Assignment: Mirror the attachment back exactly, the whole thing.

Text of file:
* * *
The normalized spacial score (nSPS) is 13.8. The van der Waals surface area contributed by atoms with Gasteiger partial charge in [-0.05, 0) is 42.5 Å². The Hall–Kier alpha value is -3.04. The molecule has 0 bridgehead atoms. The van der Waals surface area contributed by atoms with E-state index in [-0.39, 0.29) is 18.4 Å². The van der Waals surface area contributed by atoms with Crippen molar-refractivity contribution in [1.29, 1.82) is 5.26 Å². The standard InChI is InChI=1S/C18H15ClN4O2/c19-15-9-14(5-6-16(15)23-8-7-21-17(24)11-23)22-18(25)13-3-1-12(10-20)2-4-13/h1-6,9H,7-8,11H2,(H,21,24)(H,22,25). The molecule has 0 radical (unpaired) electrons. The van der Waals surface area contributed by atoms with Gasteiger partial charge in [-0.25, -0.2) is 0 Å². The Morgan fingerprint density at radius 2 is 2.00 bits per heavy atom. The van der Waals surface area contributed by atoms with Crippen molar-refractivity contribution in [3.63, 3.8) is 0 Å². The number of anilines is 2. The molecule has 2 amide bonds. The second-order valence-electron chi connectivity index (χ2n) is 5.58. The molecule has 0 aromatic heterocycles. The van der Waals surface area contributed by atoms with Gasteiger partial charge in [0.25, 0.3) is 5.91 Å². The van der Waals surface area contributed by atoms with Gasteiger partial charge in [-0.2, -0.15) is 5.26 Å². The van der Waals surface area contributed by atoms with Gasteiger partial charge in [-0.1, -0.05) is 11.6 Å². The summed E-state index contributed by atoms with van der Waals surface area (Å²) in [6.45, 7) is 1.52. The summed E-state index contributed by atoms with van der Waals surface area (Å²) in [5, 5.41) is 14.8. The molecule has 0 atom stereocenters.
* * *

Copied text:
The normalized spacial score (nSPS) is 13.8. The van der Waals surface area contributed by atoms with Gasteiger partial charge in [-0.05, 0) is 42.5 Å². The Hall–Kier alpha value is -3.04. The molecule has 0 bridgehead atoms. The van der Waals surface area contributed by atoms with E-state index in [-0.39, 0.29) is 18.4 Å². The van der Waals surface area contributed by atoms with Crippen molar-refractivity contribution in [1.29, 1.82) is 5.26 Å². The standard InChI is InChI=1S/C18H15ClN4O2/c19-15-9-14(5-6-16(15)23-8-7-21-17(24)11-23)22-18(25)13-3-1-12(10-20)2-4-13/h1-6,9H,7-8,11H2,(H,21,24)(H,22,25). The molecule has 0 radical (unpaired) electrons. The van der Waals surface area contributed by atoms with Gasteiger partial charge in [-0.25, -0.2) is 0 Å². The Morgan fingerprint density at radius 2 is 2.00 bits per heavy atom. The van der Waals surface area contributed by atoms with Crippen molar-refractivity contribution in [3.63, 3.8) is 0 Å². The number of anilines is 2. The molecule has 2 amide bonds. The second-order valence-electron chi connectivity index (χ2n) is 5.58. The molecule has 0 aromatic heterocycles. The van der Waals surface area contributed by atoms with Gasteiger partial charge in [0.25, 0.3) is 5.91 Å². The van der Waals surface area contributed by atoms with Gasteiger partial charge in [-0.2, -0.15) is 5.26 Å². The van der Waals surface area contributed by atoms with Gasteiger partial charge in [-0.1, -0.05) is 11.6 Å². The summed E-state index contributed by atoms with van der Waals surface area (Å²) in [6.45, 7) is 1.52. The summed E-state index contributed by atoms with van der Waals surface area (Å²) in [5, 5.41) is 14.8. The molecule has 0 atom stereocenters.